This article is a continuation of “How Butter-Pad Affects Tubeskin Thermocouple Accuracy.”

WIKA conducted a series of tests – both in the field and using computational fluid dynamics – to evaluate the accuracy of tubeskin thermocouples (TSTCs) when installed on a butter-pad vs. on a bare tube. We also varied the weld material’s orientation (transversal vs. longitudinal), its emissivity values (ε = 0.45, 0.67, and 0.85), and subjected the sensors to different operating conditions (firing at 6.9 MMBtu/hr and 12.7 MMBtu/hr).

Based on the data, we arrived at several conclusions as well as two ways to improve the accuracy of TSTCs when the sensors are not installed directly on a bare furnace tube.

How Butter-Pads Impact Tubeskin Thermocouple Accuracy: Observations and ways to improve accuracy

From the data, we observe the following:

  • The surface finish of the butter-pad had a definite impact on its temperature distribution and, hence, the accuracy of the thermocouple mounted on it. Increasing the butter-pad’s emissivity value from 0.67 to 0.85 increased its surface temperature by 21°F and increased its temperature deviation (from bare tube) by 20°F (see Table 2).
  • Regardless of the butter-pad’s emissivity value, the product installed on a butter-pad read higher as compared to when it is installed on a bare tube. The magnitude of deviation from the actual is product-specific.
  • On bare tube, the shielded product appears to have a higher temperature deviation as compared to the unshielded version at high firing duty (see Table 4). Note that shielded products, which read slightly lower than the actual tubeskin temperature, can now potentially perform better when installed on the butter-pad.
  • We can infer that TSTC products designed to read accurately on bare tubes will read higher when installed on a butter-pad, and the magnitude of temperature deviation will be determined by the butter-pad’s emissivity, dimension, and thermal conductivity.

We hypothesized two ways to improve the product’s performance when installed on a butter-pad:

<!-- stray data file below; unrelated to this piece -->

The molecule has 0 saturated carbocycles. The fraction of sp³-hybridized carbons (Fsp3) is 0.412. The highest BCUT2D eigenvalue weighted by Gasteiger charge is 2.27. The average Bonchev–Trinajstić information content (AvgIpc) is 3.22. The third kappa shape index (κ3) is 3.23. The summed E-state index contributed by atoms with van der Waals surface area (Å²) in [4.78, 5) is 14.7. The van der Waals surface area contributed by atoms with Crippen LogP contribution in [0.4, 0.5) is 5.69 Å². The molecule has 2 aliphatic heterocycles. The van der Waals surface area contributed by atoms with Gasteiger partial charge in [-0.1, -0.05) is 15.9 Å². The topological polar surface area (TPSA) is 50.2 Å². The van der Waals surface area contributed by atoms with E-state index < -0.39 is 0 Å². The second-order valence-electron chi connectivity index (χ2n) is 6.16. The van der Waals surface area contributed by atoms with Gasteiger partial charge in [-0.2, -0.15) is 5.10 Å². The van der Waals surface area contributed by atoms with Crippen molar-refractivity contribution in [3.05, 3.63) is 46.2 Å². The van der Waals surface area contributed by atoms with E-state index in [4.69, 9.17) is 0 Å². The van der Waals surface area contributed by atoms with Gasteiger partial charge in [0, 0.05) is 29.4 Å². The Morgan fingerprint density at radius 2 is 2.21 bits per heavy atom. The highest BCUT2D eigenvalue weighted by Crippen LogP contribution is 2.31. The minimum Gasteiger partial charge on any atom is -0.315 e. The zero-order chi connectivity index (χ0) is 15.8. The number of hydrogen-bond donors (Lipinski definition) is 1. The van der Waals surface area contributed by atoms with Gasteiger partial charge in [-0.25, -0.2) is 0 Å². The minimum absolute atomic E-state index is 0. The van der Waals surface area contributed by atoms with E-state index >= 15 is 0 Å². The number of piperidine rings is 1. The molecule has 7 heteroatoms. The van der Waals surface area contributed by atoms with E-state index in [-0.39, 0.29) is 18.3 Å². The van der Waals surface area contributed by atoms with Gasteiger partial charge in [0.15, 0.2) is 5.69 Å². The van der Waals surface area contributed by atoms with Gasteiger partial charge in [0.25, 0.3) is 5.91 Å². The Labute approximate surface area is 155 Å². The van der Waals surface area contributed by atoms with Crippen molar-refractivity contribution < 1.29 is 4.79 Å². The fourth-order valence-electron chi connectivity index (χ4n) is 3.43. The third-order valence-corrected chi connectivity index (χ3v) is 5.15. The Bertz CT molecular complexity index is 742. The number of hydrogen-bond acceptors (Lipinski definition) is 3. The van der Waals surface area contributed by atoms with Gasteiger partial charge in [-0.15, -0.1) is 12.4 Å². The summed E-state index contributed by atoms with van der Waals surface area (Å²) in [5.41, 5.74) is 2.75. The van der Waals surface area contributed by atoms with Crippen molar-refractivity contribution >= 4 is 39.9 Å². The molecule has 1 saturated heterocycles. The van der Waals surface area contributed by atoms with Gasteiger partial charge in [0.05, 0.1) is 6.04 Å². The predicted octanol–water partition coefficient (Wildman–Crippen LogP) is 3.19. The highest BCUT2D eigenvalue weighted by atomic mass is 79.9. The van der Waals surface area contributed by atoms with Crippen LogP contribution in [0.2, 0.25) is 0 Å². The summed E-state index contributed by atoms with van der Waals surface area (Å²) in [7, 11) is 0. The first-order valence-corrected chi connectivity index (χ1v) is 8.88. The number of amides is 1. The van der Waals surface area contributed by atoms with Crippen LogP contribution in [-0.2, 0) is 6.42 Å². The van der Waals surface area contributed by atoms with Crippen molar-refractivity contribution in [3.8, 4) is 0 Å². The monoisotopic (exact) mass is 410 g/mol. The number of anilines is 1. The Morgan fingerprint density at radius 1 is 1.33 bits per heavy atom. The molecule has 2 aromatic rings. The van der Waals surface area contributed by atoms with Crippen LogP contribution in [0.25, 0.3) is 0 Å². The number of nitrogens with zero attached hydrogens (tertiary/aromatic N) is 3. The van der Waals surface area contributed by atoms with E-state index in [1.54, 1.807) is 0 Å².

• Vary the butter-pad’s thermal conductivity through the use of different weld materials.
  • Reduce the butter-pad’s emissivity through surface preparation.

For the following CFD simulation, we:

  • Increased the butter-pad’s thermal conductivity by 20%.
  • Reduced the emissivity value from 0.67 to 0.45.

The TSTC product and the butter-pad’s dimensions remain unchanged.

We found that increasing the butter-pad’s thermal conductivity and decreasing its emissivity resulted in significantly better accuracy of the unshielded product (see Table 6), from +20°F to +5°F (∆ 15°F) and from +26°F to +2°F  (∆ 24°F). For the shielded product, the improvement was marginal, from +22°F to +19°F (∆ 3°F) and from +21°F to +16°F  (∆ 5°F).

Table 6: Temperature deviation of unshielded vs. unshielded TSTC on ε = 0.45 butter-pad and thermal condition = 1.2, CFD simulation


Firing (MMBtu/hr)

Bare tube


Temperature reading*

Temperature deviation*




unshielded TSTC









unshielded TSTC






* Values are rounded

Conclusions and Next Steps

Installing a thermocouple on a butter-pad is a good move for metallurgical reasons, but it comes with a penalty on accuracy. That being said, for products that normally read lower than actual, they would read higher than before on a butter-pad; depending on the product design, they may even come closer to actual or read higher than actual. Similarly, for products that normally read higher than actual, the temperature deviation is even greater when the thermocouple is installed on a butter-pad.

Varying the butter-pad’s physical properties, such as its emissivity and overlay material, can improve a TSTC’s accuracy. However, these measures’ effectiveness is unique to the product being installed; testing and CFD analyses would be necessary to arrive at an optimal solution.

The ultimate goal, of course, is to use the information and learnings from this project to guide customers in designing temperature measurement solutions for their specific fired heaters, operating conditions, furnace tubes, and tubeskin thermocouples.

WIKA, Expertise in Tubeskin Temperature Measurement

WIKA is a global leader in temperature measurement solutions for downstream applications in the oil and gas industry. In addition to manufacturing and customizing high-quality tubeskin thermocouples and multipoint thermocouples for refinery units, we provide several services designed to improve a plant’s operations:

Contact us for more information about how WIKA USA can increase your facility’s safety and profitability.


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